Without relying on any trusty old pensions and not planning on Social Security being around, James would NEED to save $1,151* PER MONTH ($416 into a Roth IRA and $735 in his 401(k)) to be able to retire at age 60 and maintain the lifestyle he was use to living!

*Assuming 9% average rate of return, 3.5% inflation, living off 5.5% of his nest egg, and a 20% tax bracket in retirement.

That is over 30% of his gross annual pay!

Understanding that these numbers aren’t just make-believe, yes, I do place retirement planning at the top of my priority list.

If you had a friend or a co-worker that was in debt come to you for financial advice on how to get out of debt, what are the first 3 steps you would suggest for them to work on?

Considering this is what I do as part of my job, and knowing how I personally was able to get my financial life in order, the first step that I would tell them to do is GET ON A BUDGET!

It’s impossible to get a grip on your finances without knowing how much is coming in each month, how much is going out, and how much is left over.

Once they’ve determine what their TRUE disposable income is, then I’d encourage them to increase that number by doing the only 3 things that any person can do: increase income, decrease spending, or sell things with payments attached.

After they’ve decided on the sacrifices they’re willing to make (or that may be necessary), then I’d tell them they should:

1. Get $1,000-$5,000 in a small emergency fund before paying extra on debt.

2. Use Dave Ramsey’s Debt Snowball method to pay down debts as quickly as possible.

Thanks for the awesome opportunity, Sicorra! I’m thankful that you allowed me to take part in this series you’re doing and I hope your readers enjoy the Q&A!

Jason, It was a pleasure to publish your interview today! Thank you so much for sharing personal aspects of your life, as well as your professional knowledge in regards to personal finance. I have no doubt that many people will find this helpful.



    • canadianbudgetbinder

      canadianbudgetbinder 04/11/2012 8:57 a.m. #

      Another great post by tackling our debt! Great to get to know you Jason.
      One part of your interview which I absolutely agree with is that learning about money and finances starts at home. Parents need to lead by example and if you don't think you can budget or teach your children because you don't have alot of money that's a load of phooey (is that a word :-))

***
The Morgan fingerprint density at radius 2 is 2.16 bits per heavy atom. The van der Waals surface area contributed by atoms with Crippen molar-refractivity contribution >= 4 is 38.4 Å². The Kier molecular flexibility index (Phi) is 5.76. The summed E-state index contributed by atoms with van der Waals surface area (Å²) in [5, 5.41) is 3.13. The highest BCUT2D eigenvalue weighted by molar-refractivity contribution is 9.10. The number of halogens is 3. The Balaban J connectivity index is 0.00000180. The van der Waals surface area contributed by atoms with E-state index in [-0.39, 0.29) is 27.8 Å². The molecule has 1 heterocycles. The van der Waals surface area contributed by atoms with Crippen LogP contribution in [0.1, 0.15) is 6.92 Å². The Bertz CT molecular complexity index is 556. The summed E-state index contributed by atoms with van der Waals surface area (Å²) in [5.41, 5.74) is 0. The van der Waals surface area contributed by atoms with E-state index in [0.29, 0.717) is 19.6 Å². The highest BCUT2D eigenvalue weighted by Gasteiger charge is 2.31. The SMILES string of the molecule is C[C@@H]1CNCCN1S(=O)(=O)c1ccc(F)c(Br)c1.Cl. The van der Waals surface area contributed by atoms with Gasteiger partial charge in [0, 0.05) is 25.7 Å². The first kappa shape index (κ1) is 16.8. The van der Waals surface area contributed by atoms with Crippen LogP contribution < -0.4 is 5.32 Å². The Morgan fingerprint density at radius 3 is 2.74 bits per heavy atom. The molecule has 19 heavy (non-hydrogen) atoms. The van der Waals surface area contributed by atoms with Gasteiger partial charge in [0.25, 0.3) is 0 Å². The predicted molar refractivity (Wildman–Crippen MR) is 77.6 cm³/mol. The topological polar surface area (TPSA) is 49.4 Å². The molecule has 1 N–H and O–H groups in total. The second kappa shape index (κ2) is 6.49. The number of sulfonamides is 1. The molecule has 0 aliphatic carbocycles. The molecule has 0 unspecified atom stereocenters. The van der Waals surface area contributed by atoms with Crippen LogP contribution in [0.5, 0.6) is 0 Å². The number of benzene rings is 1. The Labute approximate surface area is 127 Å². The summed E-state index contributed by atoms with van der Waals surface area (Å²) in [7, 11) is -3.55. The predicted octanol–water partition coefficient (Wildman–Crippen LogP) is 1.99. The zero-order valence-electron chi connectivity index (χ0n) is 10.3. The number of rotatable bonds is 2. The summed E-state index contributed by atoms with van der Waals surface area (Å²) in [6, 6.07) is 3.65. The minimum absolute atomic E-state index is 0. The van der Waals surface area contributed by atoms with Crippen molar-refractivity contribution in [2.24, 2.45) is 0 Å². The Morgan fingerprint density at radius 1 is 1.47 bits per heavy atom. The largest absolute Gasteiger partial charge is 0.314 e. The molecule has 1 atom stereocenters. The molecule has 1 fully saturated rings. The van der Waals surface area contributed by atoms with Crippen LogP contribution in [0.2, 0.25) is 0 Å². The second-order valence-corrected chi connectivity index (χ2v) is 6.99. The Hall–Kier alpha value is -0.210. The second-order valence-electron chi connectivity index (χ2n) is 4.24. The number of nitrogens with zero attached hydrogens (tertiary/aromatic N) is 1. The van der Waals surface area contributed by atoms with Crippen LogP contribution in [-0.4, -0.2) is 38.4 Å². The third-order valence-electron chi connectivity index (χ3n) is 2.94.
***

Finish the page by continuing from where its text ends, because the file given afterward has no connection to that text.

I believe and agree with you that if parents struggle with money potentially their children will UNLESS.. they break from the pattern.

      I'm sure there are many financial bloggers who had parents that were rubbish with money and somehow they said "that's not going to be me".

      All I can say is.. they made the right decision!


    • AverageJoe

      AverageJoe 04/11/2012 9:42 a.m. #

      Wow! Who did you get to model for that picture, Jason? That's a good-looking couple.

      Reading Jason's story about his mom, it's amazing how many bad habits our custom of talking money = inappropriate has created. I wonder how things would be different if everyone were more open about their financial pictures.

      I think people don't talk money now because they're afraid they don't know enough. I'm sure Jason has seen that we're all in the same boat: nearly everybody is quiet about their money and they're clueless. It's created an ugly cycle.

    • Anthony Thompson

      Anthony Thompson 04/11/2012 10:41 a.m. #

      This is a very powerful interview. Jason is a real standup guy, and I always enjoy reading his posts. Needless to say, I'm now thrilled to read his interview.

      His honesty about his parents' lack of money management skills is very enlightening. It's sad that they didn't teach him personal finance strategies, which naturally resulted in him having money problems himself once he became an adult. Fortunately, he has gotten himself out of the financial rut, and is doing much better with his savings and investing.

      My response to this is that a good number of us grew up in loving households, but were not so fortunate as to learn how to responsibly manage money from our parents. The reason could be that our parents weren't taught by their parents. As a result, bad money managing gets passed down from one generation to the next until someone breaks the vicious cycle.

      This is why I've been saying for awhile now that a personal finance education needs to begin in middle school. The sooner we learn about it, the better financially prepared we will be.

    • Michelle

      Michelle 04/11/2012 11:05 a.m. #

      I love your bull mastiff! He's soo stinkin cute! I also love what you said about marriage and finances!! Why don't you guys live closer? I think we would be great friends! You could get your dose of baby fever too with our adorable children. ;)

      I really admire how level-headed your advice is. There's never any quick money-making schemes over at the appropriately titled blog "Work Save Live."

    • WorkSaveLive

      WorkSaveLive 04/11/2012 11:39 a.m. #